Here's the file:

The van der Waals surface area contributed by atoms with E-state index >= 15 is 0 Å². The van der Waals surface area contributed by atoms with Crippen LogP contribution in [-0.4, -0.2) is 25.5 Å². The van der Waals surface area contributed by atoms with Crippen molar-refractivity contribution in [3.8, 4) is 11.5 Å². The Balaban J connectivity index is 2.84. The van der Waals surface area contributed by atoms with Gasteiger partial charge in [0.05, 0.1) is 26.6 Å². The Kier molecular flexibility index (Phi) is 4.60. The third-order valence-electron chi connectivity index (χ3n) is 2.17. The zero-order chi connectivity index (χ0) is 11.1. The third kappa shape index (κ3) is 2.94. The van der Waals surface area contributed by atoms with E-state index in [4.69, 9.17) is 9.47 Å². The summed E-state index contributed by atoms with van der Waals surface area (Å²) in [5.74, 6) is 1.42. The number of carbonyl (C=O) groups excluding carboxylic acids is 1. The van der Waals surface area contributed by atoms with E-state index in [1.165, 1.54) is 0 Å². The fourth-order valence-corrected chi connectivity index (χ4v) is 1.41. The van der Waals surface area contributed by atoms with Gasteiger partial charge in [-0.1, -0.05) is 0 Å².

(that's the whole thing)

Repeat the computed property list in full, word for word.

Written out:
The van der Waals surface area contributed by atoms with E-state index >= 15 is 0 Å². The van der Waals surface area contributed by atoms with Crippen LogP contribution in [-0.4, -0.2) is 25.5 Å². The van der Waals surface area contributed by atoms with Crippen molar-refractivity contribution in [3.8, 4) is 11.5 Å². The Balaban J connectivity index is 2.84. The van der Waals surface area contributed by atoms with Gasteiger partial charge in [0.05, 0.1) is 26.6 Å². The Kier molecular flexibility index (Phi) is 4.60. The third-order valence-electron chi connectivity index (χ3n) is 2.17. The zero-order chi connectivity index (χ0) is 11.1. The third kappa shape index (κ3) is 2.94. The van der Waals surface area contributed by atoms with E-state index in [4.69, 9.17) is 9.47 Å². The summed E-state index contributed by atoms with van der Waals surface area (Å²) in [5.74, 6) is 1.42. The number of carbonyl (C=O) groups excluding carboxylic acids is 1. The van der Waals surface area contributed by atoms with E-state index in [1.165, 1.54) is 0 Å². The fourth-order valence-corrected chi connectivity index (χ4v) is 1.41. The van der Waals surface area contributed by atoms with Gasteiger partial charge in [-0.1, -0.05) is 0 Å².